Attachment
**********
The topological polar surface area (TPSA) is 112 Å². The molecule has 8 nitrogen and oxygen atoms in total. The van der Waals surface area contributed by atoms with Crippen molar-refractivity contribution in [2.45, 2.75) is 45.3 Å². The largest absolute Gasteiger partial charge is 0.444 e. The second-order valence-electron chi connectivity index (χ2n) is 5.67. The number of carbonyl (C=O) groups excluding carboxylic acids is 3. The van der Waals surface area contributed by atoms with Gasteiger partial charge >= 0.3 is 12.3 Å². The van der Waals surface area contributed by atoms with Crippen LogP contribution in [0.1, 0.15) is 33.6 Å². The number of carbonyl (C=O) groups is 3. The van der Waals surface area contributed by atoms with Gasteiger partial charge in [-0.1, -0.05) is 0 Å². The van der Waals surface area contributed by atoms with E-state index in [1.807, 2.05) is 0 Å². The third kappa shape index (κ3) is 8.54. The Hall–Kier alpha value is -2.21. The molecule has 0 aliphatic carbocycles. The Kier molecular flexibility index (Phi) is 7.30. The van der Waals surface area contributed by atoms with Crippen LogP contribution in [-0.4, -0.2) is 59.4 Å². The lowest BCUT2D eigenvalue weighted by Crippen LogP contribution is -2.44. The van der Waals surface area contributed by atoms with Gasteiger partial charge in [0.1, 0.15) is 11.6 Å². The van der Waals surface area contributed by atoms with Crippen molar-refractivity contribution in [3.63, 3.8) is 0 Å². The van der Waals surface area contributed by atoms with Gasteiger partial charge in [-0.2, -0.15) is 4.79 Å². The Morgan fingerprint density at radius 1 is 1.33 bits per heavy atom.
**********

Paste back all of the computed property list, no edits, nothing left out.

The topological polar surface area (TPSA) is 112 Å². The molecule has 8 nitrogen and oxygen atoms in total. The van der Waals surface area contributed by atoms with Crippen molar-refractivity contribution in [2.45, 2.75) is 45.3 Å². The largest absolute Gasteiger partial charge is 0.444 e. The second-order valence-electron chi connectivity index (χ2n) is 5.67. The number of carbonyl (C=O) groups excluding carboxylic acids is 3. The van der Waals surface area contributed by atoms with Gasteiger partial charge >= 0.3 is 12.3 Å². The van der Waals surface area contributed by atoms with Crippen LogP contribution in [0.1, 0.15) is 33.6 Å². The number of carbonyl (C=O) groups is 3. The van der Waals surface area contributed by atoms with Gasteiger partial charge in [-0.1, -0.05) is 0 Å². The van der Waals surface area contributed by atoms with E-state index in [1.807, 2.05) is 0 Å². The third kappa shape index (κ3) is 8.54. The Hall–Kier alpha value is -2.21. The molecule has 0 aliphatic carbocycles. The Kier molecular flexibility index (Phi) is 7.30. The van der Waals surface area contributed by atoms with Crippen LogP contribution in [-0.4, -0.2) is 59.4 Å². The lowest BCUT2D eigenvalue weighted by Crippen LogP contribution is -2.44. The van der Waals surface area contributed by atoms with Gasteiger partial charge in [0.1, 0.15) is 11.6 Å². The van der Waals surface area contributed by atoms with Crippen molar-refractivity contribution in [3.63, 3.8) is 0 Å². The van der Waals surface area contributed by atoms with Gasteiger partial charge in [-0.2, -0.15) is 4.79 Å². The Morgan fingerprint density at radius 1 is 1.33 bits per heavy atom.